3.3. Mortality Analysis

In the analysis cohort, in-hospital mortality was 7.7% (n = 6179). Patients with echocardiography had a significantly lower in-hospital mortality (6.0% vs. 12.2%, p < 0.001; OR, 0.46, 95% CI: 0.44–0.49). In the univariate logistic regression analysis, many clinical variables were associated with in-hospital mortality. A multivariate logistic regression adjusting for clinical variables (age, body mass index, NYHA class, hypertension, dyslipidemia, atrial fibrillation, stroke, renal failure, liver failure, cancer, artificial respirator, intra-aortic balloon pumping, percutaneous cardiopulmonary support, inotropes, percutaneous coronary intervention, board-certified doctor) using stepwise selection was performed to evaluate for the association between echocardiographic use and the odds of a patient’s death. To adjust by the number of doctors, we included board-certified doctors in this analysis. We found that the use of echocardiograms was associated with significantly lower odds of all-cause hospital mortality in heart failure (adjusted OR: 0.48; 95% CI: 0.45 to 0.51; p < 0.001) (Table 3).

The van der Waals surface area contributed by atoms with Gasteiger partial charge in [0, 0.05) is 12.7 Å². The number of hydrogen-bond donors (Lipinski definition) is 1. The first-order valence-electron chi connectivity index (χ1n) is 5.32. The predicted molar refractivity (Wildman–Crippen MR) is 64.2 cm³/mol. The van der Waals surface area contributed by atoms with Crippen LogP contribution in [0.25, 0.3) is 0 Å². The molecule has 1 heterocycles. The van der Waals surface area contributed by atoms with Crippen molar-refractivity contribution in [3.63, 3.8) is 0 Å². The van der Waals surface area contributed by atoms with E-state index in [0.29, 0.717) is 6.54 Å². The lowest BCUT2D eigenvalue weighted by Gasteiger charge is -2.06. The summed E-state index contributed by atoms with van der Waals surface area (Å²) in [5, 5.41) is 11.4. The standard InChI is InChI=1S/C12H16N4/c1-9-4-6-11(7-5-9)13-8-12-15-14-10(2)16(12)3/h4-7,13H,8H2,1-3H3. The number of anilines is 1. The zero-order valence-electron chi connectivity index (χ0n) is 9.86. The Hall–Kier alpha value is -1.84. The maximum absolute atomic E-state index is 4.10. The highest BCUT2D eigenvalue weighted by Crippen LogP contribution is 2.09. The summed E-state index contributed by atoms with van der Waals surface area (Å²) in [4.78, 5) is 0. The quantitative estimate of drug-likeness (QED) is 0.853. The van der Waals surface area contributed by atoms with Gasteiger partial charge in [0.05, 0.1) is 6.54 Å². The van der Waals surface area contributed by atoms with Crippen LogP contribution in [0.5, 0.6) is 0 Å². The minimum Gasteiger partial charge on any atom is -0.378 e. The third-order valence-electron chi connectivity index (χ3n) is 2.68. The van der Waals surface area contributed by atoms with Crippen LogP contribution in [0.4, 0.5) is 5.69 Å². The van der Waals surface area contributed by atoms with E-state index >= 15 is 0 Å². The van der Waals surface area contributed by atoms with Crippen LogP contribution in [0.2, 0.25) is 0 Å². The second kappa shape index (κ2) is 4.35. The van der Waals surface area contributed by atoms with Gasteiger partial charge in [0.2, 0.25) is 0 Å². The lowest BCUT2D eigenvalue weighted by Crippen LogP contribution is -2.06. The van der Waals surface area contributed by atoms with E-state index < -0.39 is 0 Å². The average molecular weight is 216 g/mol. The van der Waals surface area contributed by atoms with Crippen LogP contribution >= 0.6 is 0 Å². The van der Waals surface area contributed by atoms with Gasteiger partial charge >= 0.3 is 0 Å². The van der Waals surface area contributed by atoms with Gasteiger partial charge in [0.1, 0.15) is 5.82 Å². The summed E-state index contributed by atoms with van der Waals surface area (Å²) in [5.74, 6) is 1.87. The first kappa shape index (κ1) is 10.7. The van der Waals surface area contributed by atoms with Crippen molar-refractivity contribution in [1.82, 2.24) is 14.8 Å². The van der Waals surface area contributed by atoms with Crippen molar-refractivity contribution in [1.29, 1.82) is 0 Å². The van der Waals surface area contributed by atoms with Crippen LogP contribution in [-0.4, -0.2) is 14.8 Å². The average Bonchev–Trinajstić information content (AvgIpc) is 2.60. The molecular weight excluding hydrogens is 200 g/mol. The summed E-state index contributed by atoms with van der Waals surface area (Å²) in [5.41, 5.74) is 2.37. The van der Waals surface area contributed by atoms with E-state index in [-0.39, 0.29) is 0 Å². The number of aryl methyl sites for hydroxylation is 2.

In the tertile analysis of the number of echocardiographic volumes, the unadjusted OR for in-hospital mortality was significantly lower in the second tertile (OR, 0.72; 95% CI: 0.67–0.77, p < 0.001) and third tertile (OR, 0.56; 95% CI: 0.53–0.60, p < 0.001) than in the first tertile. In the stepwise analysis, the adjusted OR for in-hospital mortality was 0.86 (95% CI: 0.79–0.98, p < 0.001) for the second tertile and 0.78 (95% CI: 0.72–0.85, p < 0.001) for the third tertile. Interestingly, the number of echocardiographic examinations and volumes of the institute remained an independent risk factor after adjustment of clinical variables including the numbers of board-certified doctors (Figure 3).